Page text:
The AguaClara water treatment and technology development program has received its most prestigious international accolade yet for applying technology to the benefit of humanity.
Cornell and the Honduran nonprofit Agua Para el Pueblo, founding members of the AguaClara network, will be honored as Intel Environment Tech Award laureates during The Tech Awards annual gala, Oct. 20 in Santa Clara, Calif. The Tech Awards are a program of the San Jose-based Tech Museum and honor innovators around the world who are "applying technology to benefit humanity."
AguaClara at Cornell, directed by senior lecturer Monroe Weber-Shirk, is a civil and environmental engineering team that uses the concept "research, invent, design, empower" to provide communities with electricity-free, gravity-powered drinking water treatment plants. AguaClara plants now serve 25,000 people in Honduras who would otherwise have limited access to safe drinking water.
The team has created a free open-source automated Web service to distribute customized plant designs tailored to the size and needs of communities. At the same time, AguaClara emphasizes community involvement and scalability for their plants; the Cornell team doesn't build plants, but instead designs them and relies on partner organizations to work with local communities to construct them using local labor and materials, organizers say.
The collaboration between AguaClara at Cornell and their partner, Agua Para el Pueblo, has generated yearly advances in eco-friendly and cost-efficient drinking water technologies and a new model for sustainable, community-owned and operated drinking water treatment facilities.
It is all too often the case, says Weber-Shirk, that poorly engineered "high tech" water treatment plants operating far from their normal supply chains and maintenance technicians are abandoned after a component failure or shut down because of unaffordable operating costs. Four years of field results have shown that AguaClara plants avoid this problem. AguaClara plants have exceptional reliability, low operating costs and high-quality water. Community members are willing to pay more for safe drinking water, and community water boards are thus able to cover plant operation and invest in their water supply infrastructure.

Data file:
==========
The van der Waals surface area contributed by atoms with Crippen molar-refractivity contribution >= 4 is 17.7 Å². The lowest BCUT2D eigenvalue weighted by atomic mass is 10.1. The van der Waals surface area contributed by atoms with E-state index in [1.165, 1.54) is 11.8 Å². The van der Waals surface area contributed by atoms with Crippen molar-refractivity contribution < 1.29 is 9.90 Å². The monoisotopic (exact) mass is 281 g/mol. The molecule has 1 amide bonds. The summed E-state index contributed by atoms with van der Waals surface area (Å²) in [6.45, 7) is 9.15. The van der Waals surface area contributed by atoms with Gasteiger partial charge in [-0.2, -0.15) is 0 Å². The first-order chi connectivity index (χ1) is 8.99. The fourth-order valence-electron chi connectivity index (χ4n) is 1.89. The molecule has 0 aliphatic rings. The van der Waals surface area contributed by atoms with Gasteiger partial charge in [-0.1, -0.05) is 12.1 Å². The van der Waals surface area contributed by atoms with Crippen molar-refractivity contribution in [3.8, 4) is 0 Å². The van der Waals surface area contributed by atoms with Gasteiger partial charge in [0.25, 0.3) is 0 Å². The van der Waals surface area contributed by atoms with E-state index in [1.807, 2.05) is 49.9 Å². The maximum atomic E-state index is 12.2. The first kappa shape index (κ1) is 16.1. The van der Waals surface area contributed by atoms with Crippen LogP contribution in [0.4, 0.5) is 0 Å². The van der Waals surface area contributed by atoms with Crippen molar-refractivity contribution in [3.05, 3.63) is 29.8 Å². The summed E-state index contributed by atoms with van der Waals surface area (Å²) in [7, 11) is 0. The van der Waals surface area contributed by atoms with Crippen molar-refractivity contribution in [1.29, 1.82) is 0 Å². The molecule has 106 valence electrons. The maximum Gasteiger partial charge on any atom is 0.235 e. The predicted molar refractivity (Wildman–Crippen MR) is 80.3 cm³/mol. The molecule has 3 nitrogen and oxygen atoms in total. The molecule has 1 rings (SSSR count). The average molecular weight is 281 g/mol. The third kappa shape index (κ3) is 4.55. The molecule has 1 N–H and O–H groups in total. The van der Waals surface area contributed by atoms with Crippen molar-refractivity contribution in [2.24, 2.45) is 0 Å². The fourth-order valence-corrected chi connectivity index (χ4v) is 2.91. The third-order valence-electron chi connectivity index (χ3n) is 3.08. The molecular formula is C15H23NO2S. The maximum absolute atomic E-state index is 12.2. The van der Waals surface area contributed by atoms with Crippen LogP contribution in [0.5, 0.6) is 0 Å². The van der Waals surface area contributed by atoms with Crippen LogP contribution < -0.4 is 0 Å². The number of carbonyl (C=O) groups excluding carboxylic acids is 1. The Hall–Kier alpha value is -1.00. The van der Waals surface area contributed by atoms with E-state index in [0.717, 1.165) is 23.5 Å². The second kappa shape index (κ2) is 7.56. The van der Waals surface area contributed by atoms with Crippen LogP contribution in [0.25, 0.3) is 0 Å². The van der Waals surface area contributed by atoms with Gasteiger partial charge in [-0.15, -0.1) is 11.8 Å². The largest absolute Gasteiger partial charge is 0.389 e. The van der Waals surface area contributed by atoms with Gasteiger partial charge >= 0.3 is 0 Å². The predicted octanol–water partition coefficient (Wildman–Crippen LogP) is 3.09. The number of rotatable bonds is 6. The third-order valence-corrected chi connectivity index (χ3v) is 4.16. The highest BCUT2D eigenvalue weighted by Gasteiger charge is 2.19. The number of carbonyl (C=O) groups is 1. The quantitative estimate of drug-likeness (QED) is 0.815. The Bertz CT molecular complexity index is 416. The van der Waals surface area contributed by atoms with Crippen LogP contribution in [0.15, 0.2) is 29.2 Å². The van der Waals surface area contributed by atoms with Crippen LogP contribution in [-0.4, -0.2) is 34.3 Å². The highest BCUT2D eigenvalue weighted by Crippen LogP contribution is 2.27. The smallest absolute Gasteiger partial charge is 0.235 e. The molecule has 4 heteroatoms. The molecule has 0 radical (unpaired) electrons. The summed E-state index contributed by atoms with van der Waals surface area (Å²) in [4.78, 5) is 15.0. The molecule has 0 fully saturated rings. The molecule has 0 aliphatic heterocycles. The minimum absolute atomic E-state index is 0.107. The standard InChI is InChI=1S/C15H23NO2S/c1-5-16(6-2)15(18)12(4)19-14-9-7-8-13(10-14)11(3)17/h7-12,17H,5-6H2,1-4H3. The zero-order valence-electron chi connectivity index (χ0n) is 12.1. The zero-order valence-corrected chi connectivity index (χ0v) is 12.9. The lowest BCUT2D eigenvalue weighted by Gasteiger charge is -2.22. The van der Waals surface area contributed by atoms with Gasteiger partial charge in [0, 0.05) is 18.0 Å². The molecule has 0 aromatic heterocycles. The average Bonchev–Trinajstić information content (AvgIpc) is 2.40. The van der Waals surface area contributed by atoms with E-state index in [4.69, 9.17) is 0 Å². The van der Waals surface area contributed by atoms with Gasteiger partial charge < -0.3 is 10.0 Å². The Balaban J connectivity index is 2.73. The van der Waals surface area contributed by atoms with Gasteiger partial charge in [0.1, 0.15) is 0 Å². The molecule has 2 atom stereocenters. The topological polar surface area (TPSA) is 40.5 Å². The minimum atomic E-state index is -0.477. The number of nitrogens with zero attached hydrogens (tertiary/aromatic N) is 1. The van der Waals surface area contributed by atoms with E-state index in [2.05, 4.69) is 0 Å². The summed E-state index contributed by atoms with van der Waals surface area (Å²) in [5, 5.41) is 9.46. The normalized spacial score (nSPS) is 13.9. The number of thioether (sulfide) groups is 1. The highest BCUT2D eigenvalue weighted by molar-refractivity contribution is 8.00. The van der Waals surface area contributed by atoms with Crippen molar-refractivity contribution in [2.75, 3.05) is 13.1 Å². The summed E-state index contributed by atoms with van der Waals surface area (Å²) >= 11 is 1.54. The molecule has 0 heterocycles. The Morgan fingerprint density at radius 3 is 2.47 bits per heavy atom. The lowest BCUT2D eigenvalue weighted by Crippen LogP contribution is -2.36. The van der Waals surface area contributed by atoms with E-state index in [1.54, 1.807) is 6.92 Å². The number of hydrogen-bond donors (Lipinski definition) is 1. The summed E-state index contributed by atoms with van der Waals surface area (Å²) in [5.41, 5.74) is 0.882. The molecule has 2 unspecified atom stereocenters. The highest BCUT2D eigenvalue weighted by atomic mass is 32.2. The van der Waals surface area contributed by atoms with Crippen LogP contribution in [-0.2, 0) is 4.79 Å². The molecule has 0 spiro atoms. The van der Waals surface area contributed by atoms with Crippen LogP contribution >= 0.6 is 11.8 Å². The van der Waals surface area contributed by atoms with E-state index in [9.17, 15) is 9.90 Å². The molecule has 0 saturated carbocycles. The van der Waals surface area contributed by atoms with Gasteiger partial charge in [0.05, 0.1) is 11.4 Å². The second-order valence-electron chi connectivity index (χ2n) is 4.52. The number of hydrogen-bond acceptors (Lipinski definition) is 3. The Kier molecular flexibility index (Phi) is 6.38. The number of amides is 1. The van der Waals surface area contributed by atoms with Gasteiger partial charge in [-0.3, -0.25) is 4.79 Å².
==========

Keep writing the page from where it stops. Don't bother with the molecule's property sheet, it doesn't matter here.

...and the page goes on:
"The Tech Award is a well-deserved honor for the hundreds of dedicated students, AguaClara engineers, and the staff and leadership of Agua Para el Pueblo who have all worked together to prove that simple is beautiful, that safe drinking water at the municipal scale is attainable and sustainable, and that Cornell students will seize an opportunity to make the world a better place," Weber-Shirk said. "We will celebrate for a day and then return to our goal of further improving the AguaClara technologies. We will continue to provide the most economical, lowest carbon footprint and most reliable water treatment technologies, and we will develop new technologies to meet the highest drinking water quality standards."